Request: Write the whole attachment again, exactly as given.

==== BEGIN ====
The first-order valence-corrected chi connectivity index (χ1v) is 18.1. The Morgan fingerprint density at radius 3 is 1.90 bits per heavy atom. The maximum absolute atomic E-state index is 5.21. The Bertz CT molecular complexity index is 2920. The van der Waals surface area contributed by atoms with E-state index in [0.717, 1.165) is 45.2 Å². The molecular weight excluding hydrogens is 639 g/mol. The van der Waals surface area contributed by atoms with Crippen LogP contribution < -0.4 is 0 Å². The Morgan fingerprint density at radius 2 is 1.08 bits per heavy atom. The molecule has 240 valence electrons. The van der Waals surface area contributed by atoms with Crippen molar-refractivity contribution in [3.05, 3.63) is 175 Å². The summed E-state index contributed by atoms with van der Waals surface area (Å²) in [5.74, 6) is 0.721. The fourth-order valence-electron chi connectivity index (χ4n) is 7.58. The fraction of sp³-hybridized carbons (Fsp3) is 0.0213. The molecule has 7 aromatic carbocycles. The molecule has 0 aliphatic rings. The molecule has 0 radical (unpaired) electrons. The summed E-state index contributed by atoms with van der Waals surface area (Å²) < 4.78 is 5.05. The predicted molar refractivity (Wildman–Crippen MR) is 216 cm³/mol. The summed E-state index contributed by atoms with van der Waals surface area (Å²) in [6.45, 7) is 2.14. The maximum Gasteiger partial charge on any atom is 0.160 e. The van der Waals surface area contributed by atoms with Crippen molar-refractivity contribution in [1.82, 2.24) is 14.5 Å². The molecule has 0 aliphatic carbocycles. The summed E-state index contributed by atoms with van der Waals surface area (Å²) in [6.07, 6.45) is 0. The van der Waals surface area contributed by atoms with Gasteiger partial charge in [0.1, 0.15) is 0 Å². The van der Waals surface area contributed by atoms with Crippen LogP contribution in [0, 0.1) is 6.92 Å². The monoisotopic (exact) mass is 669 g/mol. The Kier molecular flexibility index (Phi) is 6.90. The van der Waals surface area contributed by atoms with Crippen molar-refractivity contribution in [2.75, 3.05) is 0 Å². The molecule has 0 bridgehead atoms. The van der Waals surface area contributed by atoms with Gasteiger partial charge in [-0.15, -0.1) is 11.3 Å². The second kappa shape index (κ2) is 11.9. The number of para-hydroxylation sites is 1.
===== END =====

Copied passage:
The first-order valence-corrected chi connectivity index (χ1v) is 18.1. The Morgan fingerprint density at radius 3 is 1.90 bits per heavy atom. The maximum absolute atomic E-state index is 5.21. The Bertz CT molecular complexity index is 2920. The van der Waals surface area contributed by atoms with E-state index in [0.717, 1.165) is 45.2 Å². The molecular weight excluding hydrogens is 639 g/mol. The van der Waals surface area contributed by atoms with Crippen LogP contribution < -0.4 is 0 Å². The Morgan fingerprint density at radius 2 is 1.08 bits per heavy atom. The molecule has 240 valence electrons. The van der Waals surface area contributed by atoms with Crippen molar-refractivity contribution in [3.05, 3.63) is 175 Å². The summed E-state index contributed by atoms with van der Waals surface area (Å²) in [5.74, 6) is 0.721. The fourth-order valence-electron chi connectivity index (χ4n) is 7.58. The fraction of sp³-hybridized carbons (Fsp3) is 0.0213. The molecule has 7 aromatic carbocycles. The molecule has 0 aliphatic rings. The molecule has 0 radical (unpaired) electrons. The summed E-state index contributed by atoms with van der Waals surface area (Å²) < 4.78 is 5.05. The predicted molar refractivity (Wildman–Crippen MR) is 216 cm³/mol. The summed E-state index contributed by atoms with van der Waals surface area (Å²) in [6.45, 7) is 2.14. The maximum Gasteiger partial charge on any atom is 0.160 e. The van der Waals surface area contributed by atoms with Crippen molar-refractivity contribution in [1.82, 2.24) is 14.5 Å². The molecule has 0 aliphatic carbocycles. The summed E-state index contributed by atoms with van der Waals surface area (Å²) in [6.07, 6.45) is 0. The van der Waals surface area contributed by atoms with Gasteiger partial charge in [0.1, 0.15) is 0 Å². The van der Waals surface area contributed by atoms with Crippen LogP contribution in [0, 0.1) is 6.92 Å². The monoisotopic (exact) mass is 669 g/mol. The Kier molecular flexibility index (Phi) is 6.90. The van der Waals surface area contributed by atoms with Crippen molar-refractivity contribution in [2.75, 3.05) is 0 Å². The molecule has 0 bridgehead atoms. The van der Waals surface area contributed by atoms with Gasteiger partial charge in [-0.15, -0.1) is 11.3 Å². The second kappa shape index (κ2) is 11.9. The number of para-hydroxylation sites is 1.